Real Estate options for First-Time Homebuyers in the GTA


As interest rates continue to stay at historical lows and immigration in the GTA remains strong[1], real estate will continue to boom. The way that I see the real estate market now and in the future, first-time homebuyers in the GTA have four options to own real estate and stay in the GTA. These options are as follows:

  • Buy a Condo

  • Pros

  • Typically in desirable location with a good walk score

  • Continue to live the GTA lifestyle

  • Maintenance free

  • Onsite amenities

  • Cons

  • Average price north of $600k for the average condo

  • Few units available in the $400k-$450k price range

  • Will likely be a touch smaller than current rental accommodations

  • Buy a Bungalow

  • Pros

  • Could potentially finish the basement to be a basement apartment and rent out for additional income. If basement apartment is already in place 50% of rental income can be captured to help with a mortgage approval – seek mortgage brokers advice[2]

  • Vacancy rates are hovering around 1% in Toronto – It’s a Landlord’s dream!

  • Own land

  • More flexibility to renovate to fit your needs and add on to the house in the future

  • Cons

  • Average price hovering around 800k for bungalow in Mimico/New Toronto/Long Branch – Similar in other gentrifying neighbourhoods

  • Many built in the 1930’s and in need of work

  • Walk score will likely be lower (but still OK) - some lifestyle changes will need to be made

  • Continue to rent, invest out of town and hire a Property Manager

  • Pros

  • Lower entry price point in markets such as Cambridge, Guelph, Hamilton, Ajax, Whitby and Oshawa. In these markets you can find a semi-detached and sometimes detached houses for $400-$500k

  • None of these markets have high vacancy rates and rent rates continue to climb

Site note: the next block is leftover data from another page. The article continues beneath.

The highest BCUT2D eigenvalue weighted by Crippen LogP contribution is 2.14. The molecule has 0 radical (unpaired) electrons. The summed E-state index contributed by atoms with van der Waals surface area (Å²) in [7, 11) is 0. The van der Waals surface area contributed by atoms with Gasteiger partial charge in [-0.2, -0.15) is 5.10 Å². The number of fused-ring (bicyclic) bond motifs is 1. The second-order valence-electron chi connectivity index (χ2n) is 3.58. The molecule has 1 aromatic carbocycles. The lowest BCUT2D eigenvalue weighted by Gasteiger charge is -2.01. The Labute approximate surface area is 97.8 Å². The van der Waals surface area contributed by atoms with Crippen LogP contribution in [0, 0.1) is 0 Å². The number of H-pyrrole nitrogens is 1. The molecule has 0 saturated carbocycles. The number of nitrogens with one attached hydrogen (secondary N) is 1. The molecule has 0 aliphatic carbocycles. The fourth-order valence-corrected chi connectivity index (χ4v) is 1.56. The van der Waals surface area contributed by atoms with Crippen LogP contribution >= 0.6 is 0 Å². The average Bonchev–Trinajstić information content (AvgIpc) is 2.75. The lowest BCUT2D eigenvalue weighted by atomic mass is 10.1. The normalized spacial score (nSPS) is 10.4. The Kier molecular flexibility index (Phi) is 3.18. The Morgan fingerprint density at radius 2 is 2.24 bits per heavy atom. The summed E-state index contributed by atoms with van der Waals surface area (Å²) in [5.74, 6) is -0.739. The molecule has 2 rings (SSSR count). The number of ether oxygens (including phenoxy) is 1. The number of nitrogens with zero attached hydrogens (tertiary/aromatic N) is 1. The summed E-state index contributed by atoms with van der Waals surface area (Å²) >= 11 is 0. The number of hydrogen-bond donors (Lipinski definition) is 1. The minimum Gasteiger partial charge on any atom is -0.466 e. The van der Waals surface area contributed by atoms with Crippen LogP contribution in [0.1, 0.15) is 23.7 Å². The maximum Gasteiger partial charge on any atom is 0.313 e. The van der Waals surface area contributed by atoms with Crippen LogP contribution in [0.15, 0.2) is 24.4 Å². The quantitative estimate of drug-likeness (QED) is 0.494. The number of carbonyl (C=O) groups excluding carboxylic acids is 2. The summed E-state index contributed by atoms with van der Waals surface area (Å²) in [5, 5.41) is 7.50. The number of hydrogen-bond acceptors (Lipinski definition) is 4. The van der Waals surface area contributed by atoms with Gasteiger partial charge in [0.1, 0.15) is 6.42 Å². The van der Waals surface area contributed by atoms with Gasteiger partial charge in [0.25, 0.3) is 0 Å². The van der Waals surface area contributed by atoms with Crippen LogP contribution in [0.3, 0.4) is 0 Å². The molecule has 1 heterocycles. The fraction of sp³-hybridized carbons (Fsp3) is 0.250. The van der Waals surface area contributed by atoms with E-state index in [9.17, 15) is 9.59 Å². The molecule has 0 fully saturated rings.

• Still building equity but maintaining desired lifestyle in the GTA

  • Cons

  • Sometimes Property Managers aren’t exactly perfect

  • Unexpected expenses

  • Potential tenant issues

  • Co-ownership agreement with friends to get into the market

  • Pros

  • Greater downpayment and buying power

  • Equity building

  • Familiarity with co-owner

  • Cons

  • Each party could have a lifestyle change that may make the co-ownership agreement less appealing to one or both parties[3]

  • Managing household responsibilities, repairs and maintenance

  • Agreeing on renovations and renovation design

All of these could be options to get into the real estate market, contact me today to discuss these options further. I have experience working with first-time home buyers, investing in single-family and multi-family property, renovations and partnership agreements. I would love to help you take the plunge in to home ownership.

Sincerely,

Derek D. Wacker

[1] https://www.cbc.ca/news/canada/toronto/toronto-immigration-1.4383867

[2] https://www.cmhc-schl.gc.ca/en/finance-and-investing/mortgage-loan-insurance/mortgage-loan-insurance-homeownership-programs/rental-income

[3] https://www.advisor.ca/tax/estate-planning/what-to-do-when-friends-want-to-buy-property-together/